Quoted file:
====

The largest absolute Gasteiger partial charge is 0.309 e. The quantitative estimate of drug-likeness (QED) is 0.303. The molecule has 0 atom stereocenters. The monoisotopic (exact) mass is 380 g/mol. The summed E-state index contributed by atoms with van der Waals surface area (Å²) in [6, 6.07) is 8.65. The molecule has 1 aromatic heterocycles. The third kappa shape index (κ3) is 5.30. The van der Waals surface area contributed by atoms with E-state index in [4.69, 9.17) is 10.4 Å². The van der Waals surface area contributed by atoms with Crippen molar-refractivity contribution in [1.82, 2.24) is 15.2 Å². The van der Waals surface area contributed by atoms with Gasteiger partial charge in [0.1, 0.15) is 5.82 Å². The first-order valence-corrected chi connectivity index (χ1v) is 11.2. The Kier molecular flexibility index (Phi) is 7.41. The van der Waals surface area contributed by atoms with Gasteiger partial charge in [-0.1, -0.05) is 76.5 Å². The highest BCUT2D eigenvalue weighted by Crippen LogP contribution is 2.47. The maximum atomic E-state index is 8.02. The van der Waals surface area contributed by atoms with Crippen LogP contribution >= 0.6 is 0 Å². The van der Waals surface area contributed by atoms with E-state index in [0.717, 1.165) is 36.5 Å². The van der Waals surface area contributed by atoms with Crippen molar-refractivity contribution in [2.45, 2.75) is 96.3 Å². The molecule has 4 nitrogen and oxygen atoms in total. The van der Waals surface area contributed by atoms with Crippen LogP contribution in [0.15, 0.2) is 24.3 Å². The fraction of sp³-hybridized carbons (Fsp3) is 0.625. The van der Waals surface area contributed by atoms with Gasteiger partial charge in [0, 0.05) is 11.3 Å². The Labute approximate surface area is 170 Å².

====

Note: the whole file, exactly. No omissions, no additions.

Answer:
The largest absolute Gasteiger partial charge is 0.309 e. The quantitative estimate of drug-likeness (QED) is 0.303. The molecule has 0 atom stereocenters. The monoisotopic (exact) mass is 380 g/mol. The summed E-state index contributed by atoms with van der Waals surface area (Å²) in [6, 6.07) is 8.65. The molecule has 1 aromatic heterocycles. The third kappa shape index (κ3) is 5.30. The van der Waals surface area contributed by atoms with E-state index in [4.69, 9.17) is 10.4 Å². The van der Waals surface area contributed by atoms with Crippen molar-refractivity contribution in [1.82, 2.24) is 15.2 Å². The van der Waals surface area contributed by atoms with Gasteiger partial charge in [0.1, 0.15) is 5.82 Å². The first-order valence-corrected chi connectivity index (χ1v) is 11.2. The Kier molecular flexibility index (Phi) is 7.41. The van der Waals surface area contributed by atoms with Gasteiger partial charge in [-0.1, -0.05) is 76.5 Å². The highest BCUT2D eigenvalue weighted by Crippen LogP contribution is 2.47. The maximum atomic E-state index is 8.02. The van der Waals surface area contributed by atoms with Crippen LogP contribution >= 0.6 is 0 Å². The van der Waals surface area contributed by atoms with E-state index in [0.717, 1.165) is 36.5 Å². The van der Waals surface area contributed by atoms with Crippen molar-refractivity contribution in [2.45, 2.75) is 96.3 Å². The molecule has 4 nitrogen and oxygen atoms in total. The van der Waals surface area contributed by atoms with Crippen LogP contribution in [0.15, 0.2) is 24.3 Å². The fraction of sp³-hybridized carbons (Fsp3) is 0.625. The van der Waals surface area contributed by atoms with Gasteiger partial charge in [0, 0.05) is 11.3 Å². The Labute approximate surface area is 170 Å².